Build your own computing cluster on ChameleonCloud

Social scientists also run heavy computational jobs. In one of my projects, I need to analyze the psychological state of a few billion Telegram messages. ChameleonCloud provides hosts with up to 64 cores (or “threads”, sometimes “workers”, yes these terms are confusing but CS folks to blame). But even with parallel computing on the best server, the job will run for years, and I need this project for tenure.

Build a computing cluster on ChameleonCloud

So I started to build my own computing cluster on ChameleonCloud with dask and joblib. Here is a good reference to start. Things have been changed but the reference is not updated. Here is what I did.

Step 1: Start a few hosts on CC and install necessary Python packages (ref).

conda install dask distributed -c conda-forge
conda install bokeh
pip install paramiko joblib

Step 2: Specify a host as “scheduler,” and we will call all the other hosts “worker hosts,” and make sure the scheduler can communicate with all the other hosts through SSH.

  • See if you have a key on the scheduler host, ls .ssh/ should show a pair of files named id_rsa and id_rsa.pub; otherwise, create a key with ssh-keygen (you can just push enter when question prompts).
  • Copy the content in id_rsa.pub to all the other hosts’ ~/.ssh/authorized_keys files.
  • For non-CS people, the above two steps seem strange. An intuitive explanation is, id_rsa is your key, and id_rsa.pub is the lock. You put the lock on all of the worker hosts. Therefore, your scheduler can use the key to open all the worker hosts, that is, communicating through SSH.

Step 3: Start the distributed computing system using dask-ssh. It’s reference is useful but with caveats which I will detail later. As you can see I can also specify the scheduler host as a worker host.

dask-ssh \
    --scheduler 10.52.2.120 \
    --ssh-username root \
    --ssh-private-key ~/.ssh/id_rsa \
    --nprocs 48 \
    --nthreads 1 \
    --memory-limit 0 \ # No limit on memory.
    10.52.2.120 10.52.3.108 10.52.3.62 10.52.2.164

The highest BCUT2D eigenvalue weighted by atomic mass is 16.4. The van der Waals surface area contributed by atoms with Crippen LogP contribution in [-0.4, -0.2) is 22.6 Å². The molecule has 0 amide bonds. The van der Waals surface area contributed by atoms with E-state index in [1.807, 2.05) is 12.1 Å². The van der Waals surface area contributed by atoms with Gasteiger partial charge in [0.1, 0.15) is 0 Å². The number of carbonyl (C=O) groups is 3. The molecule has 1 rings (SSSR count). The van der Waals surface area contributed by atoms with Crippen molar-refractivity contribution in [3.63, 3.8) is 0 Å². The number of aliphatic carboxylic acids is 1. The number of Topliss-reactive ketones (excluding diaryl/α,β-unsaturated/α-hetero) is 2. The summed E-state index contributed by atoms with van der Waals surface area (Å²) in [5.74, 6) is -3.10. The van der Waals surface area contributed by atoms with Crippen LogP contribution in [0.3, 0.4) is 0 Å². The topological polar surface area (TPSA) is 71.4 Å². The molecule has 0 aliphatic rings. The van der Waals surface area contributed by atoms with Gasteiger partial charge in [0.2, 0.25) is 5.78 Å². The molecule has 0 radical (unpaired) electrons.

You should be good now, if not, very common. Just spend some time Googling. If everything looks good, you can have a computing cluster like this:

Input:

from dask.distributed import Client
import joblib
client = Client("10.52.2.120:8786")
client

Output:

Client
Scheduler: tcp://10.52.2.120:8786
Dashboard: http://10.52.2.120:8787/status

Cluster
Workers: 288
Cores: 288
Memory: 1.16 TB

Pretty fancy. Now you can easily parallel your job on this small cluster, for example:

with joblib.parallel_backend('dask'):
    %time _ = Parallel(n_jobs=-1)(delayed(a_function)(param=param) for param in param_list)

You can monitor the system via: http://scheduler_ip:8787/status. A few things were quite confusing to me and spent me a lot of time. Probably you will need to handle them as well.

How many --nprocs and --nthreads should I start?

The terms (e.g., workers, process, jobs, threads, cores …) are chaos. Sometimes different names mean the same thing, but sometimes the same name indicates different things, and you don’t you are in which situation. Here are my lessons:

  • --nprocs is the number of jobs you want to start per host. You can set it as the number of a host’s cores (e.g., 48).
  • --nthreads is the number of threads per --nprocs. I explicitly specify it as 1.
  • For example, I have 6 worker hosts, each has 48 processes, this gives me 288 “workers”–this number will be the number for n_jobs in joblib if you specify n_jobs=-1 (i.e., use all available workers/processes/threads/whatever the name is).

When to use computing cluster?

You should use a cluster for heavy-duty jobs. Scheduling tasks adds additional time (one millisecond/task). What I really mean here is, each job is a heavy-duty job, and you have many heavy-duty jobs; NOT, you have a billion easy jobs, and the entire job is heavy-duty.

But what if you have a billion easy jobs? My task is one like this: Analyzing one Telegram message is easy, but I have a few billion messages. In this case, you can pack a million jobs as one task, and this task will be a heavy-duty job. Now we are talking about efficiency, and this page is a good one.

Through the status dashboard, this is a job before chunking. Each job takes about less than a second.

Worker status before chunking. Each horizontal line is a worker, yellow color indicates the CPU is working on the job.

This is a job after chunking. Each job takes about 10 seconds.

Worker status after chunking. Each horizontal line is a worker, yellow color indicates the CPU is working on the job.

Eventually, you may want to optimize the code to have the yellow lines as continuous and as long as possible.

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